(E-Sword and Theophilos have the added benefit of being bible software also, which can enhance your studies of Scripture.)

For $, but still very reasonable I recommend:
(They offer one CD free every month. Technically, the CD is free and you pay for shipping and handling. The CD's have a copy of QuickVerse software for free.)

For more $$$ but with more bang for your buck:
(Be sure to go to and 'froogle' the set that you want to buy: many times you will find a copy at a seriously discounted price elsewhere. I found the their Ultimate Christian Library DVD for $100 using froogle.)
(Many of the titles available on CD at SWRB are only available here. They also have a free e-text and mp3 section on their site.)
Chris Coldwell's site, who is a member of this board; Chris also has a free Puritan e-book on his site!

by Drs. Matthew McMahon, without which we would have no Puritanboard to discuss this. Don't forget Matt has a 3 CD special where you can get all three "The Writing's of a Puritan's Mind" **and** help keep this board running.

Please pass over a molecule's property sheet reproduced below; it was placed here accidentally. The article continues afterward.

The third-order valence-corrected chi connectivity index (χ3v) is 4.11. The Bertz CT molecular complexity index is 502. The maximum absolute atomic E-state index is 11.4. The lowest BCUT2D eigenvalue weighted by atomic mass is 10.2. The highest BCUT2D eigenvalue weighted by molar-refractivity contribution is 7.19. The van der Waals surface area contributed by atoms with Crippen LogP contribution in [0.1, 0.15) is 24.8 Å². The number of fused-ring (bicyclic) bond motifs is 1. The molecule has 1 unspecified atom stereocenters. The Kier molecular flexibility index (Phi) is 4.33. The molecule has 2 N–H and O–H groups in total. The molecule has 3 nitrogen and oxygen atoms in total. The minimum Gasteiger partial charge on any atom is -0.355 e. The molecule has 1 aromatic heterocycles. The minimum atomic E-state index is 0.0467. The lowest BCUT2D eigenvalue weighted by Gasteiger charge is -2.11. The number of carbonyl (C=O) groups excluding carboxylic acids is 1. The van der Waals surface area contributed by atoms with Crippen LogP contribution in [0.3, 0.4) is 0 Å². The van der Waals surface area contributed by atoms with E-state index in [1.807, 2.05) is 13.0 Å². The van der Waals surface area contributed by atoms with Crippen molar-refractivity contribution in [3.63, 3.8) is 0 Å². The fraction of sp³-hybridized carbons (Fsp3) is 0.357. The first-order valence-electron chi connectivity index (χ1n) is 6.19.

These are some of the works I've been able to acquire using these methods:

John Gill's Commentary
Keil and Delitsch Old Testament Commentary
Phillip Schaff's History of the Christian Church

Flavius Josephus' The Antquities of the Jews
Peter Abelard's Historia Calamitatum
Anselm's Cur Deus Homo
Erasmus' In Praise of Folly
Martin Luther's Enemies of the Cross of Christ
Renee Descartes' Meditations on First Philosophy
Zacharius Ursinus Commentary on the Heidelberg Catechism